Malignant cancer cells usually begin from tumours known as adenomas. From this, it drastically develops as adenocarcinoma which is an aggressive form of cancer. Lung adenocarcinoma is no joke as it accounts for about 40% of U.S. lung cancer cases.
Since the progress from being benign to malignant is quick, the discovery of this key step in lung cancer evolution by MIT biologists plays a very significant role. The major switch that they have identified occurs as the adenomas transitions to adenocarcinomas, which has been observed in a mouse model of lung cancer.
Upon this discovery, they have also found out that blocking this major switch prevents the tumours from becoming more aggressive. Thus, the drugs that exhibit a mechanism of action that interferes with this switch can be of big help in treating early-stage lung cancers.
Tyler Jacks, the director of MIT’s Koch Institute for Integrative Cancer Research and the study’s senior author, mentions that “Understanding the molecular pathways that get activated as a tumour transitions from a benign state to a malignant one has important implications for treatment. These findings also suggest methods to prevent or interfere with the onset of advanced disease.”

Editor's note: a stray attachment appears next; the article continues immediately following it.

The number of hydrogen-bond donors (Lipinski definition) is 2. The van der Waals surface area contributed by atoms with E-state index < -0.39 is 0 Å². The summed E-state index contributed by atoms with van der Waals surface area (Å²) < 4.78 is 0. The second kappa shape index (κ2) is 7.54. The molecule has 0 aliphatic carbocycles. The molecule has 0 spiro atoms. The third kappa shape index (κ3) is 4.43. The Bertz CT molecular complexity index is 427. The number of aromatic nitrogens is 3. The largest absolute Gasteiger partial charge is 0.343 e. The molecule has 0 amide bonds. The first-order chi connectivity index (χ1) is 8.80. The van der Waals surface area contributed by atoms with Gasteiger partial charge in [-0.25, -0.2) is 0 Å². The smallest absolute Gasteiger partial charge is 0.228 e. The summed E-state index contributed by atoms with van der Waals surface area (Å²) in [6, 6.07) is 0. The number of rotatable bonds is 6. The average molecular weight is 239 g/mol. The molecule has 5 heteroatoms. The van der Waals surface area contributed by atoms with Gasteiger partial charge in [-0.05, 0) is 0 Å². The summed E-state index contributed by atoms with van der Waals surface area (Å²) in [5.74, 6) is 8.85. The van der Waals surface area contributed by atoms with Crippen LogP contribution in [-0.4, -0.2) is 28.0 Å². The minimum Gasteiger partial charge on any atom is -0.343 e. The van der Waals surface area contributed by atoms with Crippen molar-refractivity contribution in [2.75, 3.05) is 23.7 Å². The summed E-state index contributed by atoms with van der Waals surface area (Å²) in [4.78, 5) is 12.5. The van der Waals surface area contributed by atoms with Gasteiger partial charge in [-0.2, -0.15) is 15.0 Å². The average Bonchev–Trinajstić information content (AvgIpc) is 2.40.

The major switch occurs when a small percentage of cells in the tumour start acting like stem cells. This allows them to multiply to unlimited populations of new cancer cells.
Tuomas Tammela, postdoc at the Koch Institute and a lead author of the paper that appears in the May 10 online edition of Nature, mentioned that “It seems that the stem cells are the engine of tumor growth. They’re endowed with very robust proliferative potential, and they give rise to other cancer cells and also to more stem-like cells.”
This new knowledge about the key step in lung cancer evolution is a major advantage that could offer new treatment strategy for lung cancer.